Being a financial professional and also a weightlifter with a long time interest in the body composition of athletes, I recently had a discussion with a colleague about how these two disciplines can be similar. As might be expected, there was a certain amount of skepticism before we started.
What Is Overhead?
In a retailing or manufacturing enterprise we have a thing called the cost of goods sold. That consists of the labor and materials and/or parts used to produce the goods the company will eventually sell. In addition to these two major items, every firm has a certain amount of overhead. These are costs that are not directly attributable to any product, but that must be made in the course of business if you are to eventually produce any goods or services. This might include your buildings or factories, the equipment in them, your vehicle fleet, the utilities you pay, interest on your debt, office expenses, or a million other little things. Since overhead does not produce anything directly, many managers see it as unnecessary. They try to eliminate all of these costs when possible since it is only seen as excess expenditure.
Although some go to extremes in attempting to eliminate overhead, most sooner or later are forced to realize that it is not an unnecessary item on the books and it is unavoidable. You can’t make a widget unless you have widget-building and widget-making equipment to begin with. But it is important to realize that although overhead is necessary, there is a limit that a firm will want to spend on this category. There is indeed such a thing as excess overhead. For example, if your factory has a capacity far bigger than what you ever intend to produce, then all of the cost of that excess capacity is wasted money and therefore forgone profit.
Overhead in Weightlifting
Now, if you have remained reading this long, you may be wondering what this has to do with body composition in weightlifting, or indeed in any other sport. Well, a simple analogy here will show you there is indeed much in common. For starters, your muscles and skeleton and all your organs are necessary for you to function as a human being and certainly to function as a weightlifter. These we can think of as being equivalent to the labor and materials needed to build a widget.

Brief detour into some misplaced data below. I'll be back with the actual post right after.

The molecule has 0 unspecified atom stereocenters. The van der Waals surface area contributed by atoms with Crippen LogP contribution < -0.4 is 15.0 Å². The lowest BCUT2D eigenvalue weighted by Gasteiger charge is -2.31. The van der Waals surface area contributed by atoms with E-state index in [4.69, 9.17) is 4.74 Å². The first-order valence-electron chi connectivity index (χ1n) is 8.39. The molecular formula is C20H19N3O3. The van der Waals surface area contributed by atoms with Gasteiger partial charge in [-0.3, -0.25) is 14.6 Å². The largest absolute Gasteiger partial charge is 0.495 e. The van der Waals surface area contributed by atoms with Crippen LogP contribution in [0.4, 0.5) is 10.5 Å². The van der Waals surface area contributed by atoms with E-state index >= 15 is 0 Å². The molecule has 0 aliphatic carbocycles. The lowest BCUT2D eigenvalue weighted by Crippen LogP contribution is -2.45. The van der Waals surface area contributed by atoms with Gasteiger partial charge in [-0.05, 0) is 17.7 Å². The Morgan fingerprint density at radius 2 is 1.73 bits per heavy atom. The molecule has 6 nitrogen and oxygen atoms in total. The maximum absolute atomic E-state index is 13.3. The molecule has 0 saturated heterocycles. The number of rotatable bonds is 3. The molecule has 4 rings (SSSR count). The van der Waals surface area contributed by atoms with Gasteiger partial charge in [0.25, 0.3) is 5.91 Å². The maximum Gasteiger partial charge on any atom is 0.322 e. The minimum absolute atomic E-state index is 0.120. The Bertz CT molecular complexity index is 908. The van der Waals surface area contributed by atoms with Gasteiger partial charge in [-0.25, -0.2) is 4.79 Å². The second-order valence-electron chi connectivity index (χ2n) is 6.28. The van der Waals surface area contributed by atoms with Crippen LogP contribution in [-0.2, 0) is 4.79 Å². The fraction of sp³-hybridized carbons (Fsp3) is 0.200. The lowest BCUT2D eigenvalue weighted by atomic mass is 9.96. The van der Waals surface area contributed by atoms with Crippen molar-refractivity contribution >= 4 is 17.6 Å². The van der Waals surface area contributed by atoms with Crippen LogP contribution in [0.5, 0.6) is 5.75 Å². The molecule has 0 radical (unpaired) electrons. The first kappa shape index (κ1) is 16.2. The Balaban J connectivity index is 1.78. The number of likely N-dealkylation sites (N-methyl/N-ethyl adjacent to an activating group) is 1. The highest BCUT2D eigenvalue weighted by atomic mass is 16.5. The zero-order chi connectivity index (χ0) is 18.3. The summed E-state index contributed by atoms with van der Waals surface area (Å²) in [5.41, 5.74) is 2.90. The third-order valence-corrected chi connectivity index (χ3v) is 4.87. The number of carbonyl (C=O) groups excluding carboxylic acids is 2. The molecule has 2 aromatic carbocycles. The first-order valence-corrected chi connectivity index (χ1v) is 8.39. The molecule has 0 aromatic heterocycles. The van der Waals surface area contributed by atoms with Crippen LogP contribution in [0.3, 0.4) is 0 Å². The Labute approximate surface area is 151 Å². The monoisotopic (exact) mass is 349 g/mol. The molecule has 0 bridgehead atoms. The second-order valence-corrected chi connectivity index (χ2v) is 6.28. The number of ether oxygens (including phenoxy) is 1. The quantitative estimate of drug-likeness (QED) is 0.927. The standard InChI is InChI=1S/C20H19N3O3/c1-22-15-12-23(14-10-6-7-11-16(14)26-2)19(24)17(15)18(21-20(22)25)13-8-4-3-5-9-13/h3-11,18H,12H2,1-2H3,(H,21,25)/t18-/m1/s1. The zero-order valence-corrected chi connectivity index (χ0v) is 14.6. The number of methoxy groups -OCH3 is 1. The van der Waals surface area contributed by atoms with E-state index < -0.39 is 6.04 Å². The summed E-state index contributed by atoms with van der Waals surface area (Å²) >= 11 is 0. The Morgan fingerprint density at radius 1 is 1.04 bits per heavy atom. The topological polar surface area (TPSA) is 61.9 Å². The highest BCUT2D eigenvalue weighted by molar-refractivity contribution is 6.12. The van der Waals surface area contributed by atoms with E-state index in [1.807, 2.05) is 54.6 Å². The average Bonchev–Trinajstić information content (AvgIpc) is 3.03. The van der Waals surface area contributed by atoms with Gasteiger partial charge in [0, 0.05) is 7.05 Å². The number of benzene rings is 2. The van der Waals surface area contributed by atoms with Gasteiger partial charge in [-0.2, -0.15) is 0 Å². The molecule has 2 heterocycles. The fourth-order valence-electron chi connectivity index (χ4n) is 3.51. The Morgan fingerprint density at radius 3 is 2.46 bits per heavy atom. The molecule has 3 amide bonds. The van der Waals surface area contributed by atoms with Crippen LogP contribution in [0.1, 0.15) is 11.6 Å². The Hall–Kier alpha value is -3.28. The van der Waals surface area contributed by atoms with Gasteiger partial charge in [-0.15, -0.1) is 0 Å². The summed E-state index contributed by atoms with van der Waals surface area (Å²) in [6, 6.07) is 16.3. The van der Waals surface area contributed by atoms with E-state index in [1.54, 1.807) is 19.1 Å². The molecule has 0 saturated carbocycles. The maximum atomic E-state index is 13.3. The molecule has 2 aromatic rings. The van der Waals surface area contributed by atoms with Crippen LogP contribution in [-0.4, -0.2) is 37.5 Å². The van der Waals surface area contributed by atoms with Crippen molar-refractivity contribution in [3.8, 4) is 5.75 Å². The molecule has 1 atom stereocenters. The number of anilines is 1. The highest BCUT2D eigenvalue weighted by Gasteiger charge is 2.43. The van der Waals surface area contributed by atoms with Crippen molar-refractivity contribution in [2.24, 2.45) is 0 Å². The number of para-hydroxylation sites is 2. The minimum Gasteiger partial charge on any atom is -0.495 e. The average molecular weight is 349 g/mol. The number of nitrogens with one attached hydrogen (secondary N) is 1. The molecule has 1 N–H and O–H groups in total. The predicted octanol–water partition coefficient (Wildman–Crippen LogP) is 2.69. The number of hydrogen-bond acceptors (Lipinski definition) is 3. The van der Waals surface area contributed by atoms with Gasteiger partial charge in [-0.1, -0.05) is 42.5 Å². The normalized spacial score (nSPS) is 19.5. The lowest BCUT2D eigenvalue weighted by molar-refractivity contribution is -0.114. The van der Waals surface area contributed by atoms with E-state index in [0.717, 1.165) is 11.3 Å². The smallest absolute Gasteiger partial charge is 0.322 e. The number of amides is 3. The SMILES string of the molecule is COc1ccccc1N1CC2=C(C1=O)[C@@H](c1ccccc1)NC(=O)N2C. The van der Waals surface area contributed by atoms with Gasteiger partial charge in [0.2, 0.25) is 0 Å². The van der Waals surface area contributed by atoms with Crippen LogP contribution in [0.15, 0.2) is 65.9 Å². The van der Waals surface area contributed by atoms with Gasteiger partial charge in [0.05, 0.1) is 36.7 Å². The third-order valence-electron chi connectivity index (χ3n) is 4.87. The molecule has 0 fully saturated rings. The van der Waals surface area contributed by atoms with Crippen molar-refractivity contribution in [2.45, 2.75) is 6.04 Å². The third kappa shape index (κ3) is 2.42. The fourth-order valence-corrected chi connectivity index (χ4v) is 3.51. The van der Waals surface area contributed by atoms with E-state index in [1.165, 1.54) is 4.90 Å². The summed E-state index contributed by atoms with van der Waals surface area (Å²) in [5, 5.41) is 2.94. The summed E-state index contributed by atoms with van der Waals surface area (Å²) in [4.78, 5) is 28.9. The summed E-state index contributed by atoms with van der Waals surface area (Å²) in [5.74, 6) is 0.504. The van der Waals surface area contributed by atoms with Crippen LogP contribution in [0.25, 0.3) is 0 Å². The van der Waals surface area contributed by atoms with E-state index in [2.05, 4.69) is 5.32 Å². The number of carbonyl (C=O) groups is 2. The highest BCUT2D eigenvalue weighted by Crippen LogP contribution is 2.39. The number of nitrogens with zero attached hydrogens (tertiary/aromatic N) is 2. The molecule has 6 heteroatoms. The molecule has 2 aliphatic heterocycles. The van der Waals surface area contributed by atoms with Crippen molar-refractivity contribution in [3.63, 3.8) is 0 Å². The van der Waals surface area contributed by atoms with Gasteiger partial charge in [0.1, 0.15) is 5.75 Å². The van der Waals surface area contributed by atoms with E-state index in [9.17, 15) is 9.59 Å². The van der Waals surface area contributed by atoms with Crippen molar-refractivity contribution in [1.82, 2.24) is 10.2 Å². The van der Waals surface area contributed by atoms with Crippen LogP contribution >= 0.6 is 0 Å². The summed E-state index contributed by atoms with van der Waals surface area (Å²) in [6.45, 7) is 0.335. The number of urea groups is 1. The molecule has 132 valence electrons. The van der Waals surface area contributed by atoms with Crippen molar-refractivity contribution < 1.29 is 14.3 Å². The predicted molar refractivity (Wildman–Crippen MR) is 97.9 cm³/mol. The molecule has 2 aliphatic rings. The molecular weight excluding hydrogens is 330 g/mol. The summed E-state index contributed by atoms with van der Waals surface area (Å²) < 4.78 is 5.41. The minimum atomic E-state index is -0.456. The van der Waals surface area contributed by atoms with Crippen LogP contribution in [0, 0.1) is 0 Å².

Now what about overhead? What is the equivalent of overhead in the human body? The answer to that is simple. We can think of our body fat as overhead. Adipose tissue by itself cannot lift even a half-kilo plate. Only the muscles and bones can do that. Because of that, athletes try to keep their adipose tissue content as low as possible consistent with the demands of their sport.
When we look into that statement a bit more and read between the lines it tells us that some adipose tissue is necessary. Even if it were possible, we would not want to get down to 0% body fat. This is because fat does serve a number of purposes in the human body. It protects the tissues, it provides some insulation against both heat and cold, and can also act as a buffer in times of sickness when weight loss occurs.
The loss of essential body fat reminds us of the performance of David Rigert of the Soviet Union in the 1980 Olympics. After several years of having adapted to the 100kg class, he was made to lift at 90kg in Moscow. By then the effort required to remove 10% of his bodyweight, regardless of its composition, was too much. In business terms, he tried to get rid of all of his overhead and found it was impossible to produce athletic widgets like he had before.
The Percentage of Necessary Overhead